By Louise Carpenter
On January 30, Senator Patricia D. Jehlen (Second Middlesex District) hosted a briefing at the Massachusetts State House to introduce the Massachusetts Consortium for Innovative Education Assessment (MCIEA) to the state legislature. The briefing was sponsored by the 2015-2016 Senate Special Committee on Innovative and Alternative Education. Senator Jehlen, leaders of MCIEA, and key partners introduced the newly launched initiative and discussed how their work will redefine the way we measure student learning and school quality in Massachusetts. MCIEA is a partnership of six MA public school districts and their local teacher unions from Attleboro, Boston, Lowell, Revere, Somerville, and Winchester.
Senator Jehlen kicked off the event with a brief introduction, speaking to the importance of assessment reform to benefit schools and students. “Though Massachusetts has been an innovator in many aspects of education, it has yet to innovate in the way it measures the progress of students and the quality of schools due to the one-size fits all accountability required under NCLB and Race to the Top,” observed Senator Jehlen. “Now that those restrictions have been lifted at the federal level, the Commonwealth has an opportunity to explore creating and utilizing broader and more accurate measures rather than high-stakes multiple choice tests in essentially two subjects.”
Judy Evans, Superintendent of Winchester Public Schools and member of the MCIEA Governing Board, affirmed Senator Jehlen’s statement. “MCIEA is taking a look at multiple factors to assess how well schools are doing, with the goal of not just holding ourselves accountable, but working on continuous improvement. This very careful work by this group of six districts, which I hope will expand, will net huge rewards for the participants. We will learn from and with each other.”
Erik Fearing, President of the Revere Teachers Association and co-chair of the MCIEA Governing Board, was next to speak about how MCIEA will measure the quality of participating schools. “We want to make sure that every school can reach a mark of proficiency, and can reach the goals that their communities set for them. And we want to make it clear that this goes beyond just a test score.”
Jack Schneider, professor at the College of the Holy Cross, followed Mr. Fearing to discuss MCIEA’s School Quality Measures framework, which includes multiple academic, social-emotional, and school culture measures. Professor Schneider explained that the consortium’s work “is rooted in the idea that school quality cannot be captured fully or fairly by standardized test scores.” Data, he observed, “can do a great deal to inform a school’s stakeholders and to strengthen educational outcomes, but only if those data are valid, comprehensive, and clear.”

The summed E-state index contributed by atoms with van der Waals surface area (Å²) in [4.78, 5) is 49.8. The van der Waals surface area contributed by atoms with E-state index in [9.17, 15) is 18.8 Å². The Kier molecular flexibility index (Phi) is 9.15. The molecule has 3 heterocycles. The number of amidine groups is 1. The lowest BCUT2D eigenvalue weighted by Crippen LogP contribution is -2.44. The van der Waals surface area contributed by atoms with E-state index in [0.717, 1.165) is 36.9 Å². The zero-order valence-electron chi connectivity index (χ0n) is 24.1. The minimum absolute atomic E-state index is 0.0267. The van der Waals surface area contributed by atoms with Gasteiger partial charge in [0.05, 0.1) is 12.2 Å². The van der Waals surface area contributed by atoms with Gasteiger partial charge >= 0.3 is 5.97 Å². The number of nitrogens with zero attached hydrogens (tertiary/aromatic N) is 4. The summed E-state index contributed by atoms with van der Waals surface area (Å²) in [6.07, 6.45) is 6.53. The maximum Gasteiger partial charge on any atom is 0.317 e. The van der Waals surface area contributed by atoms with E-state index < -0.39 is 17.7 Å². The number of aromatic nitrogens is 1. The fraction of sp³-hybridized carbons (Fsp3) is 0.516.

Dan French, Executive Director of the Center for Collaborative Education, was next to introduce MCIEA’s new approach to assessing student learning that is focused on teacher-created performance assessments. “Performance assessments,” he explained, “are activities that allow students to show what they know and can do through real-world application. Students are given the opportunity to demonstrate proficiency in ways that will be expected of them later in college, career, and life.” Teachers in MCIEA districts are participating in professional development institutes and school-based coaching focused on the creation of curriculum-embedded performance assessments.
The legislative briefing then transitioned to a panel discussion with MCIEA Governing Board members, featuring two superintendents and two teacher union representatives. The panel members spoke about why their district decided to join the consortium and their goals for rethinking assessment and accountability in their schools. As Adeline Bee, President of the Attleboro Education Association, put it: “We are all pushing to get these kids challenged, to ask them questions, to make them really think about the world out there, and to use the resources to solve problems. It’s not a test score; it’s so much more.”
Paul Tritter, Director of Professional Learning at the Boston Teachers Union, added: “We’re going to keep doing the work, and as we keep doing the work, we will show people about our students, about our teachers, about our schools, and about the great work that we can do by integrating real-world application and valuable assessment for learning and of learning.”